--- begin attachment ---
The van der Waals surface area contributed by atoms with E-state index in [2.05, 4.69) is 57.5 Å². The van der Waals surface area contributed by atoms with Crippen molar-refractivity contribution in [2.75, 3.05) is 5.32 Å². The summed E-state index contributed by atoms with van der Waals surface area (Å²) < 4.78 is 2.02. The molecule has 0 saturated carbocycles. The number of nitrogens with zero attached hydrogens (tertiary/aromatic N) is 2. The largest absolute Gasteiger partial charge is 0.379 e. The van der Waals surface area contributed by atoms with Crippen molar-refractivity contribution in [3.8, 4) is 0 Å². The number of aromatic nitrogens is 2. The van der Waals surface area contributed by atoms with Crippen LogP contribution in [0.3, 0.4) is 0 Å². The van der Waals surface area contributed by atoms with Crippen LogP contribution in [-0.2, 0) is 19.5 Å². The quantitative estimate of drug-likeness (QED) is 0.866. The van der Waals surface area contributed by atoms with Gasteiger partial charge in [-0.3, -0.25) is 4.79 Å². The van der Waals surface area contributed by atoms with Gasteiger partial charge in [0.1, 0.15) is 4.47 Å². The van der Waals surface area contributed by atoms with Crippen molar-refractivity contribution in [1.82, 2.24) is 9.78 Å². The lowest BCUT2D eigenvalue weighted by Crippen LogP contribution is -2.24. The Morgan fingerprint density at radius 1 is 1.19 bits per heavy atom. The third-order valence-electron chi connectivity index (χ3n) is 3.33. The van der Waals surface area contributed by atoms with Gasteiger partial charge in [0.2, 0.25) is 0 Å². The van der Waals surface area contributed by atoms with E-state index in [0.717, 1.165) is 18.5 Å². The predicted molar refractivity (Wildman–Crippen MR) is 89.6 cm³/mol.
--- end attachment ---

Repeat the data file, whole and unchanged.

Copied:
The van der Waals surface area contributed by atoms with E-state index in [2.05, 4.69) is 57.5 Å². The van der Waals surface area contributed by atoms with Crippen molar-refractivity contribution in [2.75, 3.05) is 5.32 Å². The summed E-state index contributed by atoms with van der Waals surface area (Å²) < 4.78 is 2.02. The molecule has 0 saturated carbocycles. The number of nitrogens with zero attached hydrogens (tertiary/aromatic N) is 2. The largest absolute Gasteiger partial charge is 0.379 e. The van der Waals surface area contributed by atoms with Crippen molar-refractivity contribution in [3.8, 4) is 0 Å². The number of aromatic nitrogens is 2. The van der Waals surface area contributed by atoms with Crippen LogP contribution in [0.3, 0.4) is 0 Å². The van der Waals surface area contributed by atoms with Crippen LogP contribution in [-0.2, 0) is 19.5 Å². The quantitative estimate of drug-likeness (QED) is 0.866. The van der Waals surface area contributed by atoms with Gasteiger partial charge in [-0.3, -0.25) is 4.79 Å². The van der Waals surface area contributed by atoms with Gasteiger partial charge in [0.1, 0.15) is 4.47 Å². The van der Waals surface area contributed by atoms with Crippen molar-refractivity contribution in [1.82, 2.24) is 9.78 Å². The lowest BCUT2D eigenvalue weighted by Crippen LogP contribution is -2.24. The Morgan fingerprint density at radius 1 is 1.19 bits per heavy atom. The third-order valence-electron chi connectivity index (χ3n) is 3.33. The van der Waals surface area contributed by atoms with Gasteiger partial charge in [0.2, 0.25) is 0 Å². The van der Waals surface area contributed by atoms with E-state index in [0.717, 1.165) is 18.5 Å². The predicted molar refractivity (Wildman–Crippen MR) is 89.6 cm³/mol.